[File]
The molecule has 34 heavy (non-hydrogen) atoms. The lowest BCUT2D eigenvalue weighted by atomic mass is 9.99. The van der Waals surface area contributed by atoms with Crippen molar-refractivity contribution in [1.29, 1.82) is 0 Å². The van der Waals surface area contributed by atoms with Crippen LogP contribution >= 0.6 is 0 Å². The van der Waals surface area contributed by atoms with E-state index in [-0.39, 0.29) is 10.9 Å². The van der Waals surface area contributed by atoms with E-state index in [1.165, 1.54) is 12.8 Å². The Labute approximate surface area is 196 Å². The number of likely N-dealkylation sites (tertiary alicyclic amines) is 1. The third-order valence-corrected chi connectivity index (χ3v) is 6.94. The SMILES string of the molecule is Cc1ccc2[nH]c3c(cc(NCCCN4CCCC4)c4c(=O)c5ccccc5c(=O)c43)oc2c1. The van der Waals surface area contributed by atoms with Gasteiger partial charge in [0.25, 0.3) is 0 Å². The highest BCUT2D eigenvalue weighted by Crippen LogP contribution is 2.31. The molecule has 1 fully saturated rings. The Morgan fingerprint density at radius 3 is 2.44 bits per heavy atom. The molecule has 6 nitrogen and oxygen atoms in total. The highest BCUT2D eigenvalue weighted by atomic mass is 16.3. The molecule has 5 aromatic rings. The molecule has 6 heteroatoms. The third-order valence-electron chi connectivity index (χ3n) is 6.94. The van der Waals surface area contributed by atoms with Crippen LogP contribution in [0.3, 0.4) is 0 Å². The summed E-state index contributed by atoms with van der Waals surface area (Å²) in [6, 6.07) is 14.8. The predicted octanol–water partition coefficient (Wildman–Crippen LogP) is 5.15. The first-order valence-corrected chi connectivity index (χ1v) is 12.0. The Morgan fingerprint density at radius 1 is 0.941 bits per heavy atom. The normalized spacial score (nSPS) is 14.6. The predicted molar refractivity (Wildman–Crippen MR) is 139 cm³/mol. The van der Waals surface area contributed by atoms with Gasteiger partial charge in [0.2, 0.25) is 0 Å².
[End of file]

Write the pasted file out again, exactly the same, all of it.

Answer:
The molecule has 34 heavy (non-hydrogen) atoms. The lowest BCUT2D eigenvalue weighted by atomic mass is 9.99. The van der Waals surface area contributed by atoms with Crippen molar-refractivity contribution in [1.29, 1.82) is 0 Å². The van der Waals surface area contributed by atoms with Crippen LogP contribution >= 0.6 is 0 Å². The van der Waals surface area contributed by atoms with E-state index in [-0.39, 0.29) is 10.9 Å². The van der Waals surface area contributed by atoms with E-state index in [1.165, 1.54) is 12.8 Å². The Labute approximate surface area is 196 Å². The number of likely N-dealkylation sites (tertiary alicyclic amines) is 1. The third-order valence-corrected chi connectivity index (χ3v) is 6.94. The SMILES string of the molecule is Cc1ccc2[nH]c3c(cc(NCCCN4CCCC4)c4c(=O)c5ccccc5c(=O)c43)oc2c1. The van der Waals surface area contributed by atoms with Gasteiger partial charge in [0.25, 0.3) is 0 Å². The highest BCUT2D eigenvalue weighted by Crippen LogP contribution is 2.31. The molecule has 1 fully saturated rings. The Morgan fingerprint density at radius 3 is 2.44 bits per heavy atom. The molecule has 6 nitrogen and oxygen atoms in total. The highest BCUT2D eigenvalue weighted by atomic mass is 16.3. The molecule has 5 aromatic rings. The molecule has 6 heteroatoms. The third-order valence-electron chi connectivity index (χ3n) is 6.94. The van der Waals surface area contributed by atoms with Crippen LogP contribution in [0.3, 0.4) is 0 Å². The summed E-state index contributed by atoms with van der Waals surface area (Å²) in [6, 6.07) is 14.8. The predicted octanol–water partition coefficient (Wildman–Crippen LogP) is 5.15. The first-order valence-corrected chi connectivity index (χ1v) is 12.0. The Morgan fingerprint density at radius 1 is 0.941 bits per heavy atom. The normalized spacial score (nSPS) is 14.6. The predicted molar refractivity (Wildman–Crippen MR) is 139 cm³/mol. The van der Waals surface area contributed by atoms with Gasteiger partial charge in [0.2, 0.25) is 0 Å².